The strengths of our study are the large cohort and rigorous long-term follow-up. The limitations of our study mainly involve its retrospective design, which may introduce significant observation and selection biases. The relatively small population of synchronous carcinomas limited the analysis of adjuvant treatment in terms of survival outcomes. In our retrospective cohort, 4.3% of stage IA endometrial cancer patients and 75.8% of synchronous cancer patients received adjuvant chemotherapy. As most patients had grade 1 subtypes, the high rate of chemotherapy utilization reflects an attitude of defensive medicine and the practice of overtreatment, especially for grade 1 cervical cancer patients. A well-designed prospective study should standardize the uniform treatment protocol to overcome the abovementioned bias. A lack of molecular analysis for the various components of synchronous versus metastatic carcinomas is another shortcoming. Because synchronous endometrial and ovarian neoplasia appears to be as common in younger women without obvious EC risk as in patients with possible Lynch syndrome [28], an exploration of tools for genetic analysis is also essential for the study of synchronous carcinomas. Lastly, a longer follow-up is essential for survival analysis of patients with mixed carcinomas.

Conclusions

In patients with stage IA endometrioid endometrial carcinoma, the appearance of synchronous stage IA ovarian carcinoma is very low and has no significant effects on survival outcomes. Adjuvant therapy does not influence the survival outcomes of this population.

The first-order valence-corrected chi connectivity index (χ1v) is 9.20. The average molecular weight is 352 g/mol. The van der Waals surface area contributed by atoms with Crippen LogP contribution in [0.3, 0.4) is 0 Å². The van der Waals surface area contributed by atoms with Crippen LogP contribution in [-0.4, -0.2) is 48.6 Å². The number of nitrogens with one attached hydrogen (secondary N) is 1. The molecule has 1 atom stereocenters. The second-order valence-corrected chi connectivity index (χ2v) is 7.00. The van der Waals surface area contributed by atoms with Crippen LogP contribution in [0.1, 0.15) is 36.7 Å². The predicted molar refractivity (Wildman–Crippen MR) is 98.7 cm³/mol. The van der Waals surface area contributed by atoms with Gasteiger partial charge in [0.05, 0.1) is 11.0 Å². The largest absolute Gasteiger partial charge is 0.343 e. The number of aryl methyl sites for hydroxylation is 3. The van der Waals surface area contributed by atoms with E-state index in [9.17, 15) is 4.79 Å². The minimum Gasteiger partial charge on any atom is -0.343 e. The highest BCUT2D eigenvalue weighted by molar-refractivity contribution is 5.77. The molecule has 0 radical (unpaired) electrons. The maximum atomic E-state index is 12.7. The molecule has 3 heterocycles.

Notes

Compliance with ethical standards

Conflicts of interest

All authors declare that they have no conflicts of interest to disclose.

Supplementary material

404_2019_5288_MOESM1_ESM.xlsx (457 kb)
Supplementary file1 (XLSX 457 kb)

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Copyright information

© The Author(s) 2019

Open AccessThis article is distributed under the terms of the Creative Commons Attribution 4.0 International License (http://creativecommons.org/licenses/by/4.0/), which permits unrestricted use, distribution, and reproduction in any medium, provided you give appropriate credit to the original author(s) and the source, provide a link to the Creative Commons license, and indicate if changes were made.

Authors and Affiliations

  1. 1.Department of Obstetrics and GynecologyPeking Union Medical College Hospital, Peking Union Medical College and Chinese Academy of Medical ScienceBeijingChina
  2. 2.Department of Obstetrics and GynecologyThe Sixth Affiliated Hospital of Guangzhou Medical University, Qingyuan People’s HospitalQingyuanChina